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Lethal Horse Show Injuries -Are we better or worse?

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  • Lethal Horse Show Injuries -Are we better or worse?

    I was sent this:

    "Ages ago in Springfield, MA a 3 year old stallion, the only horse owned by a young person, being schooled in Halter on the concrete aisle flipped over, hit his head and just laid there with feet paddling sporadically. He died.

    I researched and tried to generate interest and funds for an equine ambulance for the region. While I recognise these types of accidents are not frequent, TG, there are enough to make you stop and think - What can be done! We have a people ambulance on standby at local horse shows and athletic events.

    Has anything changed in 30+ years to help our equine athletes receive life saving intervention?"

  • #2
    I think in some of the flip-over cases, something organic (like an aneurism or ???) caused the horse to flip in the first place, and horse would die regardless of intervention. This happened to a friend of mine- a driving horse with no history of silliness, simply being jogged at a horse show by the trainer, just flipped on pavement and was dead almost immediately. At another show I returned from the rest room to dead silence around the ring- a youngish horse, in her prime with a trainer on board during a class- simply fell out from under the trainer. Again, dead almost immediately. I doubt any ambulance could have saved them. Maybe an ambulance could save a catastophic leg injury (IF the owner could afford and chose to go that route), but I don't think it's really feasible to have a horse ambulance at your average show or event.

    Comment


    • #3
      Good grief, if you see a need, "someone" should do something about it, if you see the need, do it yourself, get involved.

      There are already vets at horse shows. A Horse ambulance is a vet and a trailer.
      My warmbloods have actually drunk mulled wine in the past. Not today though. A drunk warmblood is a surly warmblood. - WildandWickedWarmbloods

      Comment


      • #4
        What is anyone doing about injuries/deaths at shows?

        Veterinarians on site
        Farriers on site
        Equine ambulances on site
        Stewards
        Extraordinary advances in veterinary medicine that results in more horses being saved.
        Drug rules
        Drug testing
        Individual disciplines working on sport specific measures to reduce the risk of participating in the sport.

        Unfortunately, no one has developed a plan to overcome the laws of physics. Or breed horses incapable of flipping over and cracking their skull.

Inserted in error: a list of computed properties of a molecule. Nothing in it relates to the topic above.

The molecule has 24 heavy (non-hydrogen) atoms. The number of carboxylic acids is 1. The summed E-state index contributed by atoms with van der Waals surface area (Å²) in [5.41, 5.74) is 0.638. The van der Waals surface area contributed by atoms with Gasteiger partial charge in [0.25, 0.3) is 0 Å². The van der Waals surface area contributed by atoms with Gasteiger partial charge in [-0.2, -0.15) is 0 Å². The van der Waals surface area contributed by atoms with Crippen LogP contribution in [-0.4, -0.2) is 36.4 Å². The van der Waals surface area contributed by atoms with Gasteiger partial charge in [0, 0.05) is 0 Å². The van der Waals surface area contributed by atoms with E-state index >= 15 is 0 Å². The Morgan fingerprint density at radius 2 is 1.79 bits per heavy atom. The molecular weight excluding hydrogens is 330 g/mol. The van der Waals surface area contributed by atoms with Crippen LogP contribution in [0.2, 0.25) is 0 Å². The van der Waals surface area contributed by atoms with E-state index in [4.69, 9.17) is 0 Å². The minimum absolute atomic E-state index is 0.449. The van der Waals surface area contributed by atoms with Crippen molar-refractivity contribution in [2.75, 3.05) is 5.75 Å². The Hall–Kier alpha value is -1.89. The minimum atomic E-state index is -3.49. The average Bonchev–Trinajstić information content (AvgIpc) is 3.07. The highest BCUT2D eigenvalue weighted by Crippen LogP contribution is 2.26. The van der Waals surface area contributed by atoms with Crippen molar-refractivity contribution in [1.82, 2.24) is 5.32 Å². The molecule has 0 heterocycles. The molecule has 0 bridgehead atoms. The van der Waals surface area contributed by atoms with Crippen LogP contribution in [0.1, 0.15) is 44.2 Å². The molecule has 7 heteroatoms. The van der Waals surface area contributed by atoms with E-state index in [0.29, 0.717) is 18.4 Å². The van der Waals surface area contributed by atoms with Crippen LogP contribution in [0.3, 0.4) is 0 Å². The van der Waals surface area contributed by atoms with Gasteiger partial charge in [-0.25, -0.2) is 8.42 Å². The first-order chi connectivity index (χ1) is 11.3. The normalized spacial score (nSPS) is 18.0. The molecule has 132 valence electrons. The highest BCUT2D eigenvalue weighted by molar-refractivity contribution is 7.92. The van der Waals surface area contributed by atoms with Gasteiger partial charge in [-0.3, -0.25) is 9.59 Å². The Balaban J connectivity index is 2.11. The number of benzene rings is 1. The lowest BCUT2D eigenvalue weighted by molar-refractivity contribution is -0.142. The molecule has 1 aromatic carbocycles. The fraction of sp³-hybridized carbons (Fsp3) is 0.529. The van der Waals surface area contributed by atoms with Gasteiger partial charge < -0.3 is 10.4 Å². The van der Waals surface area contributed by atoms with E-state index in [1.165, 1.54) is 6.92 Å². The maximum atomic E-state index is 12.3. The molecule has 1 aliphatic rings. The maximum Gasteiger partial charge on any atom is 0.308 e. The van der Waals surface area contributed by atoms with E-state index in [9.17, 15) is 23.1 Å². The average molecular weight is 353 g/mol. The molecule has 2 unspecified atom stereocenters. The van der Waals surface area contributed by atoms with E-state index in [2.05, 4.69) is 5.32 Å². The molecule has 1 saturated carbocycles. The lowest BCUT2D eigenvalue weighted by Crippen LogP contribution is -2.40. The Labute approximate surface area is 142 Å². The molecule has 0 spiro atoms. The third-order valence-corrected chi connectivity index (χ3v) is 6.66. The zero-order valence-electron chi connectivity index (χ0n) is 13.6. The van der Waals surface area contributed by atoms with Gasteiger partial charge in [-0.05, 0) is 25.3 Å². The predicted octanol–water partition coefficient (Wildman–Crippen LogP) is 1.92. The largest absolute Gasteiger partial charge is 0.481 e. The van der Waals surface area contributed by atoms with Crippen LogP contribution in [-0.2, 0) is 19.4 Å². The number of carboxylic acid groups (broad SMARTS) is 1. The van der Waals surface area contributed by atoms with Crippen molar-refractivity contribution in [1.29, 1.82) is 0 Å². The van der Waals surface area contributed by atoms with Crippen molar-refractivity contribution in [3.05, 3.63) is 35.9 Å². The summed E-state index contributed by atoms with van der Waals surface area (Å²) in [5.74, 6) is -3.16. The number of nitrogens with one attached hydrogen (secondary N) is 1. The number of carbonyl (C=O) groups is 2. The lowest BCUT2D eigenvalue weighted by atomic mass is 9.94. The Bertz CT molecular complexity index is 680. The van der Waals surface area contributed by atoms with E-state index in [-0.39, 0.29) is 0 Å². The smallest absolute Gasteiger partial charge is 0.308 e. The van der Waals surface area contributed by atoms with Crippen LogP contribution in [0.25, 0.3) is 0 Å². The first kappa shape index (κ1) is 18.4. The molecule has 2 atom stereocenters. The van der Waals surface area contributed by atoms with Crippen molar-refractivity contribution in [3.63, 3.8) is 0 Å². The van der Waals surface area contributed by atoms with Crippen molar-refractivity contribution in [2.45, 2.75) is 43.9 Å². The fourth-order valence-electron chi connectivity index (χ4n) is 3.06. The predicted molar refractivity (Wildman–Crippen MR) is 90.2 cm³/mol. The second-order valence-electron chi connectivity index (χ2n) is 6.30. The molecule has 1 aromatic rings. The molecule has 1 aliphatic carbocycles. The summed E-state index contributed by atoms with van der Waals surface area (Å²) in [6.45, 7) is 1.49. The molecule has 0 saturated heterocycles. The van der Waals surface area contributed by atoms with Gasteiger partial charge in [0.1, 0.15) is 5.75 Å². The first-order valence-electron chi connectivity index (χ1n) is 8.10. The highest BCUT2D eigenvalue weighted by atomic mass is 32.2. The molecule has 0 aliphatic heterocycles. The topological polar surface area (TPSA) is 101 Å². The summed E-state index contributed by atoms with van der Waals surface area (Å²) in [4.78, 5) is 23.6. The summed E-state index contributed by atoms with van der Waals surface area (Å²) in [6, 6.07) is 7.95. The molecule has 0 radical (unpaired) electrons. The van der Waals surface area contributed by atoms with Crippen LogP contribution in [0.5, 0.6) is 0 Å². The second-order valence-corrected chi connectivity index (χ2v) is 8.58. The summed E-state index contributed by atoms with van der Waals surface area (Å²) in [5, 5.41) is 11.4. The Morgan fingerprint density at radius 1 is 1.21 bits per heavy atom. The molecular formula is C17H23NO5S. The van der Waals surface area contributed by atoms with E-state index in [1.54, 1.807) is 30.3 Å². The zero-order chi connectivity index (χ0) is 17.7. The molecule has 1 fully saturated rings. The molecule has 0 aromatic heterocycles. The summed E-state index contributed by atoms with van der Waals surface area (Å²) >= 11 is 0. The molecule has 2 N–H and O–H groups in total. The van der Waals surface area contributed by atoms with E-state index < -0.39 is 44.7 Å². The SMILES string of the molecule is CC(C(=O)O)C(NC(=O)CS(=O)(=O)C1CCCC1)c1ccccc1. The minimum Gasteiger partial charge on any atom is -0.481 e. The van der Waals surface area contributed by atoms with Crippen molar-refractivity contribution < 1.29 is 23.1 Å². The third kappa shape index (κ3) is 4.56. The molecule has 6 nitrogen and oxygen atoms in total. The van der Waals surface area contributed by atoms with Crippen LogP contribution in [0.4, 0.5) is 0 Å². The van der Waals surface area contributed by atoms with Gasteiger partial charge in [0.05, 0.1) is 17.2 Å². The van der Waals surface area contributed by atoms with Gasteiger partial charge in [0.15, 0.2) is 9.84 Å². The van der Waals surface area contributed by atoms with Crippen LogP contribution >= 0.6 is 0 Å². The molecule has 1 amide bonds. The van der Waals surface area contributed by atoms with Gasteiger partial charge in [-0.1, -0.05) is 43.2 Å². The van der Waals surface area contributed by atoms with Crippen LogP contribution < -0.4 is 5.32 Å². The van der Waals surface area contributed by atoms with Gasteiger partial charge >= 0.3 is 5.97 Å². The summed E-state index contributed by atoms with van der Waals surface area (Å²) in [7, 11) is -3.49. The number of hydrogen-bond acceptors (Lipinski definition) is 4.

Brothers and sisters, I bid you beware
        Of giving your heart to a dog to tear.
        -Rudyard Kipling

        Comment


        • #5
          Well since lethal=dead I don't think there has been much advancement in the technique of fixing dead in any species. So no, we aren't better or worse. WWJD?
          McDowell Racing Stables

          Home Away From Home

          Comment


          • #6
            Equine ambulances are pretty common in Eventing. Everything from a designated, but "normal", truck and trailer to a fully equipped ambulance from a medical school.

            But in the case of an aneurism or a broken neck, there is not much even a fully equipped ambulance can do.
            Janet

            chief feeder and mucker for Music, Spy, Belle and Tiara. Someone else is now feeding and mucking for Chief and Brain (both foxhunting now).

            Comment


            • #7
              What is with the snarkiness?? OP asked a legitimate question.

              I'd say a lot has been done; things are being made safer all the time (collapsible jumps, breakaway jump cups, better footing, etc.) We do have a HEART horse ambulance at the bigger shows here; see equineambulance.com. It would be cost prohibitive at a smaller show, I'm sure.

              Unfortunately, for the situation you describe, nothing can help those horses. Something like that probably would have happened whether he was at home or on the showgrounds.

              Comment


              • #8
                The snarkiness comes from past posts by the OP. Take a look at the posting history.

                Comment


                • #9
                  And just how was the horse in the OP going to be put on the ambulance?

                  I think the way the first post was worded, it sounded like the person thought this down-on-the-ground thrashing horse could've been strapped to a stretcher like a human and carried on to an ambulance and driven to the hospital.